If you go: You don’t have to be a ski enthusiast. Val Gardena is spectacular in the summer, and the hotel is known for its outstanding staff-led hiking program.
Michael first fell for Bali while traveling in his twenties, but his contemporary forays to the island creatively mix business with pleasure, for Michael and his wife, Regina, frequently book the Oberoi to de-stress during Balinese buying excursions for their Magee Avenue boutique, Agabhumi, The Best of Bali.
The beachside Oberoi is their preferred tropical base because of its relaxed authenticity. “A lot of places on the island are kind of Bali Disney, a sort of fabricated version of the island,” Michael says. At the Oberoi, everything from the thatched roofs to the carved wood furnishings and warmth of its impeccably trained staff “makes you feel like a special guest, but also part of the wonderful experience that is Bali.”
Michael suggests beginning a day at the resort with a stroll along Seminyak Beach after fueling up with the bountiful house breakfasts featuring everything from the exotic local fruits to Western favorites served on a balcony overlooking the Indian Ocean. Then head to Ubud, the cultural center of Bali, located amongst rice paddies and steep ravines, and known for fascinating galleries and talented crafters, many of whom have close working relationships with the Kirshbaums.
Back at the resort, dinner at the convivial Ultimo (a few blocks’ stroll from the hotel) earn Michael’s high praise for the excellent food and “fun mix of expats and locals.”
And by all means get a massage—make that several—during your stay. “Balinese massage is part of the culture; not to be missed,” says Michael. Besides, “you deserve one after the twenty-hour plane ride.”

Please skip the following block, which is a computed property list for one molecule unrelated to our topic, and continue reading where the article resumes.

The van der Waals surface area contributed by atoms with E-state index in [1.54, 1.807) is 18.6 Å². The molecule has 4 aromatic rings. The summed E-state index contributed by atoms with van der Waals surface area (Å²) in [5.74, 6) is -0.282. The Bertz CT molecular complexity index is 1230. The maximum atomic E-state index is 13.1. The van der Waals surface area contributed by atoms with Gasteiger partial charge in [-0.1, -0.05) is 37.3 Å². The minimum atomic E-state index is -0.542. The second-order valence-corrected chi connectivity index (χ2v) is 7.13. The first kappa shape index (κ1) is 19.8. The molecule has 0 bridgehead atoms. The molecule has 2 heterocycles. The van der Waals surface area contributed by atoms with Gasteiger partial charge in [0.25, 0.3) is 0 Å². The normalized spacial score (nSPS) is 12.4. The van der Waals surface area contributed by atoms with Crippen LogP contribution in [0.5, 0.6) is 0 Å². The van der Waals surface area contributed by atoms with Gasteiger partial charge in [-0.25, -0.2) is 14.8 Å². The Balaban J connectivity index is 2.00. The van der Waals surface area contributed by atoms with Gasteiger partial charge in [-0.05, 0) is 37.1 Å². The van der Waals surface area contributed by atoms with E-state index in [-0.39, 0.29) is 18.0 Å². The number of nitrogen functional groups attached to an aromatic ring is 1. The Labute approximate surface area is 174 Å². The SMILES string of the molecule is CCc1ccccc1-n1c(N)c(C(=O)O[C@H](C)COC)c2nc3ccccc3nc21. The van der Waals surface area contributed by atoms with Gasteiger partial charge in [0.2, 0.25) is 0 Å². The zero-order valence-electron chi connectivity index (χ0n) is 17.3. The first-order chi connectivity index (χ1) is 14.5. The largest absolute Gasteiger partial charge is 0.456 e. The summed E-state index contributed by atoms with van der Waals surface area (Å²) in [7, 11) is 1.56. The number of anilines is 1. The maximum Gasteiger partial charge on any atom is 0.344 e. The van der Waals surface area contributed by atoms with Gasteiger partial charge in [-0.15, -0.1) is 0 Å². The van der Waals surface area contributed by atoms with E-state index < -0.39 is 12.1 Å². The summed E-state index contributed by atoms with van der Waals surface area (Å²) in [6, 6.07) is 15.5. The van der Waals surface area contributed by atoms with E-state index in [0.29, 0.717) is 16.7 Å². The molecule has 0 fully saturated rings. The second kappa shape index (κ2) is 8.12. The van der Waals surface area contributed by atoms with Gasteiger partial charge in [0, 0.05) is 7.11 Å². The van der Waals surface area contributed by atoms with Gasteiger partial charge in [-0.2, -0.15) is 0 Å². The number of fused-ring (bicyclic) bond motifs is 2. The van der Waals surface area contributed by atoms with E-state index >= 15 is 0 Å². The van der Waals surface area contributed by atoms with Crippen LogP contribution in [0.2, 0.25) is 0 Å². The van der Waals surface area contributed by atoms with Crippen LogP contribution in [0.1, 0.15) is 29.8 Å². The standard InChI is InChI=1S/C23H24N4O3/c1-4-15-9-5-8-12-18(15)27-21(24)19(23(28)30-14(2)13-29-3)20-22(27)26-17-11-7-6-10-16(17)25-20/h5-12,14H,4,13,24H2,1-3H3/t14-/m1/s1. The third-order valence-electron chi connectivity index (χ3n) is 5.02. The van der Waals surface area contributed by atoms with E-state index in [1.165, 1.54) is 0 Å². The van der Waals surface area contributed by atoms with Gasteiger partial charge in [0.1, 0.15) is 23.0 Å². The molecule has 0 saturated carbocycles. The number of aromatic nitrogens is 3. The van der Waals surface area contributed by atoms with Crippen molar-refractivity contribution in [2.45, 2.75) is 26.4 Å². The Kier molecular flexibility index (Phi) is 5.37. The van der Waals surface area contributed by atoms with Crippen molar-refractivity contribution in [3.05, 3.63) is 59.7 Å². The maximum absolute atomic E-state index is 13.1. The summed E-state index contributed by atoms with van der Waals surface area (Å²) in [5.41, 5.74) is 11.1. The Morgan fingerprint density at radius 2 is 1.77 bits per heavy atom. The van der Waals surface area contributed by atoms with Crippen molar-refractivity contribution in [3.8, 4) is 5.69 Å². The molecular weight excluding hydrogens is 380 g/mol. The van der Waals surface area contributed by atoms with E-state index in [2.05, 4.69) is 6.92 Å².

If you go: Book a private excursion driver. “They are surprisingly affordable and well worth the price for their skills navigating Bali’s notorious traffic,” says Michael
Prague, Czech Republic
To celebrate their tenth wedding anniversary, Fran Pastore and her husband, Steven Mueller, planned a whirlwind Eastern European tour with stops in Berlin, Salzburg, Vienna, Munich and Prague. Their itinerary, plotted around their passion for exploring European cities and Steve’s part-German heritage, had many highlights, including a fortuitously timed Munich stay that coincided with Oktoberfest.
Yet it was utterly romantic Prague that left the couple talking about a return voyage. “Everything about the city—from the way the light hits the cobblestone streets at night, to the way the sun rises and sets over the Charles Bridge—is magical,” says Fran. “It may be the most exquisitely romantic city I’ve ever seen.”
For Steve, an architect, exploring the medieval city during its annual architecture festival was especially compelling. “Prague is almost a sensory overload of incredible architecture,” says Fran. “And the best way to see it all is simply by walking, which we think is the best way to discover places.”
The couple had the chance to make the most of their pedestrian instincts by booking into The Cloister Inn, a cozy boutique hotel that offered a perfectly situated central location. Of course, the best part was discovering Prague’s hidden gems, like a tiny slip of a cafe tucked into the walls of an ancient palace with a view overlooking the river. “There we were sipping cappuccino and eating apple strudel in an outdoor café nestled in blankets,” says Fran. See what she means about it being romantic?
If you go: Consider Steve and Fran’s intellectually stimulating habit of reading topical memoirs and historical fiction while traveling. For this trip it was Madeline Albright’s Prague Winter.
Santa Barbara Beach & Golf Resort
A voracious explorer who curates international tours that connect travelers with cultural dance experiences, Mickela is typically not a fan of cookie-cutter tropical resorts. But the founder of Bare Feet Tours and the related blog travelbarefeet.com, felt completely in step at the Santa Barbara Beach & Golf Resort because of its unspoiled Old World charm.
Set on an old plantation on this inviting island forty miles off the coast of Venezuela, Mickela describes the Santa Barbara as “the kind of place you go when you want to get away from everything in the most beautiful setting possible.”